BMJ Case Reports 2013; doi:10.1136/bcr-2012-007303

Factor XIII deficiency presenting with intracerebral bleed

  1. Anil Kumar Tripathi2
  1. 1Department of Medicine, C.S.M. Medical University (Erstwhile K.G.M.U.), Lucknow, Uttar Pradesh, India
  2. 2Department of Clinical Hematology, C.S.M. Medical University, Lucknow, Uttar Pradesh, India
  1. Correspondence to Dr Kamal Kumar Sawlani, kksawlani{at}
  • Received 30 August 2012
  • Revised 29 November 2012
  • Accepted 7 December 2012
  • Published 10 January 2013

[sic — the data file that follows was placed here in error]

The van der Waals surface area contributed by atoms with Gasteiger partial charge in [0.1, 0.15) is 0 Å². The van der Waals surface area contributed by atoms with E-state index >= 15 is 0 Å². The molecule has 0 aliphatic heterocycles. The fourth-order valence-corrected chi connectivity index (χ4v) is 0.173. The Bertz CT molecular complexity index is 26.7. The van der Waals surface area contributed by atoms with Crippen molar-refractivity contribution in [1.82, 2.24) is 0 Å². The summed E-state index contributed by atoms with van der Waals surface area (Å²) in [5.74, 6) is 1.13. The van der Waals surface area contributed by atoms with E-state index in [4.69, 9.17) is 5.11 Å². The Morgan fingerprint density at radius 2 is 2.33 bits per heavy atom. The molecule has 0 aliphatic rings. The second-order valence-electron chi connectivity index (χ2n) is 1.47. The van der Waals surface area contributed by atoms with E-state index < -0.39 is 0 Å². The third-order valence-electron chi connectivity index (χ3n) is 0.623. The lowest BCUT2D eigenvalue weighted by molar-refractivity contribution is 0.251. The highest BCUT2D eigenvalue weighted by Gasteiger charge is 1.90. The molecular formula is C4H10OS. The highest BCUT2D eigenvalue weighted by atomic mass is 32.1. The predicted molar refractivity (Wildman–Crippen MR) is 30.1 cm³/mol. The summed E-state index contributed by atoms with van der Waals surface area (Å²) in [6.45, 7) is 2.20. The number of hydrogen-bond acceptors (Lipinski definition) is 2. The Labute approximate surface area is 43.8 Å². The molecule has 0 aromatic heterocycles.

It has been recognised for some time that many disorders such as vascular malformations, hypertension, collagen vascular diseases, tumours, eclampsia, central nervous system infection, bacterial endocarditis and blood dyscrasias can cause non-traumatic intracerebral haemorrhage in young adults. Factor XIII deficiency is a rare cause of intracranial bleed. The impressive clinical signs with bleeding starting in the neonatal period (prolonged bleeding from the umbilical cord), followed by severe, life-threatening episodes of intracranial haemorrhage should raise the clinical suspicion of factor XIII deficiency. Tests for factor XIII deficiency in high index clinical suspicious cases despite negative coagulative screening tests are essential for diagnosis. The diagnosis of factor XIII deficiency is difficult but has important therapeutic consequences. We are reporting here the clinical outcome of a young woman with intracranial bleed due to factor XIII deficiency. The patient was managed successfully with fresh frozen plasma transfusion and supportive treatments. The prophylactic substitution therapy of factor XIII (recombinant factor XIII, cryoprecipitate and fresh frozen plasma) enables patients to live normal lives, free from catastrophic bleeding episodes.

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